Increasingly hospitals are turning to Request for Proposals (RFPs) to procure their goods and services. RFPs give hospitals one voice and one process thus streamlining the purchase process for goods that they deem to be highly price competitive.
There are twelve reasons why hospitals and healthcare systems use RFPs:
1. Policy Requirement or Law: RFPs are often required by policy or law (government). For example, in Canada acute care hospitals are required to use RFP’s for any purchase over a certain dollar value. This can vary by province but it is law versus a choice. In the USA it’s often required by Sarbanes Oxley rules and regulations.
2. The Silver Bullet Solution: As budgets tighten the need to invest in the right solution intensifies. RFPs provide a means for information gathering that ensures all viable products are given consideration. This is often the case when a hospital is looking for a first time solution.
3. Levels the Playing Field: RFPs provide a level playing field by facilitating comparisons against only qualified bidders.
4. Provides equal supplier access: RFPs allow large or small suppliers to bid equally and provide everyone with an equal chance to earn the business.
5. Commoditizes Products: RFPs allow hospitals to view products and services as commodities whether they are or not. If it’s a commodity there is no perceived value and price, terms, conditions and delivery become paramount. RFPs are often used to replace an existing solution.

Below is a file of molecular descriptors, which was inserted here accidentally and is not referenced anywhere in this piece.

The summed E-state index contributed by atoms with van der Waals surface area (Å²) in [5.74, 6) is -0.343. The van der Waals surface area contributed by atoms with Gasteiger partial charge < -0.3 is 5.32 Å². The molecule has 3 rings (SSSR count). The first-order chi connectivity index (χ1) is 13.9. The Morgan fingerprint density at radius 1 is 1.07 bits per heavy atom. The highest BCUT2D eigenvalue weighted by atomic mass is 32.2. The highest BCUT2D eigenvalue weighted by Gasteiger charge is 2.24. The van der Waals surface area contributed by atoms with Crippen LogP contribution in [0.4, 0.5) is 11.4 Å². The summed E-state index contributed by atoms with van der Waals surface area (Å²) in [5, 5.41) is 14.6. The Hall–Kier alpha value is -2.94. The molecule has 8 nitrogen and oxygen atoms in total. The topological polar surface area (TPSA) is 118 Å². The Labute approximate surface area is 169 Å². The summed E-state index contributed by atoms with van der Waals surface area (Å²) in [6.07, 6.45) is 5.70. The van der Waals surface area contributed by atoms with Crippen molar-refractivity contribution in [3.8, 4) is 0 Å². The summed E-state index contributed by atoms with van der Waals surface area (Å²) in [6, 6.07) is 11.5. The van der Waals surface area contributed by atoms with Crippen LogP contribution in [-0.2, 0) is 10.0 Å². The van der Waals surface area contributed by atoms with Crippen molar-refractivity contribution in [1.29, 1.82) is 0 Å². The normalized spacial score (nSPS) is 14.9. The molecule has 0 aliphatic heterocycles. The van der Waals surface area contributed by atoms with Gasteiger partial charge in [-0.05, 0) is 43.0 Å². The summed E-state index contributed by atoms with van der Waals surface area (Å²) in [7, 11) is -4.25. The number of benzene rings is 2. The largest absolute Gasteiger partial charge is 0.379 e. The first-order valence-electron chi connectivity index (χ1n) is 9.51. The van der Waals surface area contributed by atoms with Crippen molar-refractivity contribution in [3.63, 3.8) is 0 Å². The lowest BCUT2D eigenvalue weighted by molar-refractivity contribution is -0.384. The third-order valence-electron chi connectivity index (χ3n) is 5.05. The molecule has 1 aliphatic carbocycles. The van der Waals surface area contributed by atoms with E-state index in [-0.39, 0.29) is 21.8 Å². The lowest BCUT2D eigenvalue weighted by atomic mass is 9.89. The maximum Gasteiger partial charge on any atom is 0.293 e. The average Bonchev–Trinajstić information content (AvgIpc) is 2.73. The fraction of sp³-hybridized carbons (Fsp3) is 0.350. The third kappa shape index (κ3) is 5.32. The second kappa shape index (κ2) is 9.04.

6. Ensures Focused Responses: RFPs allow for comparisons to a standard set of questions. This ensures that the hospital receives very focused responses to specific questions and it eliminates ambiguity and confusion. It also makes it easy for the hospital to compare and contrast each product in an equal way.
7. Sets the Stage: RFP set the guideline for the professional relationship and negotiation through the formal process and interaction. It states unequivocally to the bidders that the stakes are high.
8. Pricing Leverage: RFPs Increase the pricing pressure for all parties submitting a bid especially for the incumbents. An RFP implies that the current pricing must be lower to keep the hospitals business.
9. Management Justification: RFPs help a manager to justify the cost of a product, service or solution to procurement and others in the decision making process in an unbiased way.
10. Management Tactic: Some hospital stake-holders won’t tell you “No” so they hide behind the statement that we must use an RFP process. We have no choice because it’s now policy. Oftentimes this is simply a management tactic. Be suspicious if the incumbent wins the RFP.
11. Safety Net: RFPs are often used as a safety net when multiple people are involved. In this situation there is no one person to blame because the purchase decision is made by a number of people with specific criteria and a weighting scale. Since numerous people submit their scoring no one person can be blamed or credited.
12. Free Consulting: It provides free consulting work and best practices because all of the vendors do their best to educate the hospital on why their product, service or solution is the best choice.
If you don’t have a sound strategy for handling RFPs develop one. They are here to stay and our prediction is they will increase in number and complexity as hospitals consolidate and look for ways to cut costs as they deal with the new reimbursement normal.